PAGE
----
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JCP – 3 Takeaways from the JCPenney Stock Trainwreck of 2013

Some key lessons to learn from the struggling retailer

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JCP Stock Lesson #2 – Customers Resist Change


Though Ron Johnson directed the ill-fated decision for JCP, it’s not as if JCPenney is the only corporation that assumed it could redefine how the shopping experience should feel for customers. Big mistake. Customers hate change, and rather than figure out the changes, they’ll simply go elsewhere to spend their money.

The changes JC Penney made were two-fold, but related. The first change was the near-elimination of themed sale events (and a subsequent cancellation of the mailed sale flyers that promoted them). The other change: Rather than in-store signage that noted the sale price on a particular item, JCPenney opted to advertise its goods at a never-changing “fair and square” price.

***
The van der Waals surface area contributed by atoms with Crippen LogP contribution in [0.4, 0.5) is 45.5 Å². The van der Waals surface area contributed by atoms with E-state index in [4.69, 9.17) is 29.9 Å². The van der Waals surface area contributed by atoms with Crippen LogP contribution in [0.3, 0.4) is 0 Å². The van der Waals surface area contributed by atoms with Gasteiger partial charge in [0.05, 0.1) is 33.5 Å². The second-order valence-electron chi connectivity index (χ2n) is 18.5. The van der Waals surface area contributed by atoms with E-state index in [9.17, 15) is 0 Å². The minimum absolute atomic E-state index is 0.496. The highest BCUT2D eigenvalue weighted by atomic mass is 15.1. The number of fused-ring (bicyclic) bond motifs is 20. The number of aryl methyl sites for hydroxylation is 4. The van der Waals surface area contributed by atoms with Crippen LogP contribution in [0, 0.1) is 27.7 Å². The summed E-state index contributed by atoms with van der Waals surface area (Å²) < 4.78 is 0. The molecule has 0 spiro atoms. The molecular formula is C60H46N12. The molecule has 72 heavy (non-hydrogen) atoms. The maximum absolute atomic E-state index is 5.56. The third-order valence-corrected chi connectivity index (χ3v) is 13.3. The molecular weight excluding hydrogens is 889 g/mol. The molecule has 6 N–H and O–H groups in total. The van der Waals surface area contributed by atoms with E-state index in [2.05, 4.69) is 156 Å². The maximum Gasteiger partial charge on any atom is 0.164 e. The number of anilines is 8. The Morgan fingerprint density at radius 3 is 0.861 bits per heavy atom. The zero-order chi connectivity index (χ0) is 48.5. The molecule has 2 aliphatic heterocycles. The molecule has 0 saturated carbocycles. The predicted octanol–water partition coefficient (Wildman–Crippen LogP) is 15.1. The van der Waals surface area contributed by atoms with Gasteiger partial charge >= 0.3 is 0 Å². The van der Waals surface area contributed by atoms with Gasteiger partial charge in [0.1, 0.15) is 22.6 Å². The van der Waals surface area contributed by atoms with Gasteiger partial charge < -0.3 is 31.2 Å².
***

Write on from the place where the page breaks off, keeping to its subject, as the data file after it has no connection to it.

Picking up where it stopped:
As it turns out, shoppers looked for the special — and short-lived — sale signs in the company’s stores, and customers liked to be told of sales events by promotional mailers.

Interestingly, although the value of JCP stock hasn’t been given a boost from it yet, the reinstitution of its more traditional marketing effort is already showing signs of life. Case in point? In November, JCPenney reported a 10% increase in same-store sales for only the second time in 23 months. It’s not much, but it’s a start, and verifies that old habits die hard … for better and worse.

Article printed from InvestorPlace Media,

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